I loved this novel because it gives no easy answers. It makes the reader think about the stories behind the headlines and shows that people are more complex than we choose to believe sometimes. I am a fan of character studies and novels that explore motives and the reasons behind actions. If you too enjoy character-driven stories, you will enjoy Faith.

(I’ll be numbering my books read from now on as part of the 52-52-52 challenge)

Sunday Miscellany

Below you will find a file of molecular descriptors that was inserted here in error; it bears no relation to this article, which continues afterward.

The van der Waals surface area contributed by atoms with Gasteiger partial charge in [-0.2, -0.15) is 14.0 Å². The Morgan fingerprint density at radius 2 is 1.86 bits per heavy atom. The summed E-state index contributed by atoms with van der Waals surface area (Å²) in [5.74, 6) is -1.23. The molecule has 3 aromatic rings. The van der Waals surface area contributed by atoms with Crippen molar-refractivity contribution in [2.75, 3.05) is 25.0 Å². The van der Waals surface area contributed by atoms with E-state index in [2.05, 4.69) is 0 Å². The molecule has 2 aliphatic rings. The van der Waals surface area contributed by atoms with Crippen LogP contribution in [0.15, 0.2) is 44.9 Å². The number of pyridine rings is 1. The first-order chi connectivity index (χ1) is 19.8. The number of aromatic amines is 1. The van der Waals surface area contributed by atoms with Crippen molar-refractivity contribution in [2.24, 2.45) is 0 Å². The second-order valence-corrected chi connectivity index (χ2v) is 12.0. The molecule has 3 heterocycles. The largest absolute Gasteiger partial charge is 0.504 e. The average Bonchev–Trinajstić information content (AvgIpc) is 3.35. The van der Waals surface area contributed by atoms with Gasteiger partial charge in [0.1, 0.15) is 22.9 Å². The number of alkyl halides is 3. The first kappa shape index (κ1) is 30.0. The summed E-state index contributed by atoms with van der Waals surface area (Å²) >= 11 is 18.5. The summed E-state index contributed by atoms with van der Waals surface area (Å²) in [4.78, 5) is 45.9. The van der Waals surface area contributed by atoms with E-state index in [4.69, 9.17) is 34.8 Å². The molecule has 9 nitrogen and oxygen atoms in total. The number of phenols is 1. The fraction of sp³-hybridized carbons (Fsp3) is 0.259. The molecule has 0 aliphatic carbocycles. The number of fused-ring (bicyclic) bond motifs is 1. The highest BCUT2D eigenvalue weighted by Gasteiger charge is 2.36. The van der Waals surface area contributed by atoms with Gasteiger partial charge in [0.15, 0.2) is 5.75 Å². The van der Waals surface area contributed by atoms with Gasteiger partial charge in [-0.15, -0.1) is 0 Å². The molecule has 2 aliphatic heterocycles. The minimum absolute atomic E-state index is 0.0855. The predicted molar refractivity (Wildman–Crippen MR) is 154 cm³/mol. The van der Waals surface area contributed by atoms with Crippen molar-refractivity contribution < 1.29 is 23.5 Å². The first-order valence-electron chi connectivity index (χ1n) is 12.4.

I’ve got a few things on my mind this Sunday morning that I want to mention here. The first is that I’ve decided to participate in Iris’s Month of Dutch Literature challenge for June. A few years ago I traced the genealogy of my paternal grandmother and discovered that my ancestors on that side of the family had immigrated to New York from the Netherlands way back in the early days of European settlement in NY. Pretty cool! So, I feel a special affinity with the Dutch and will give at least one book a go. As my library system only carries two books that have been translated from Dutch my choice will be quite narrow, but easily made!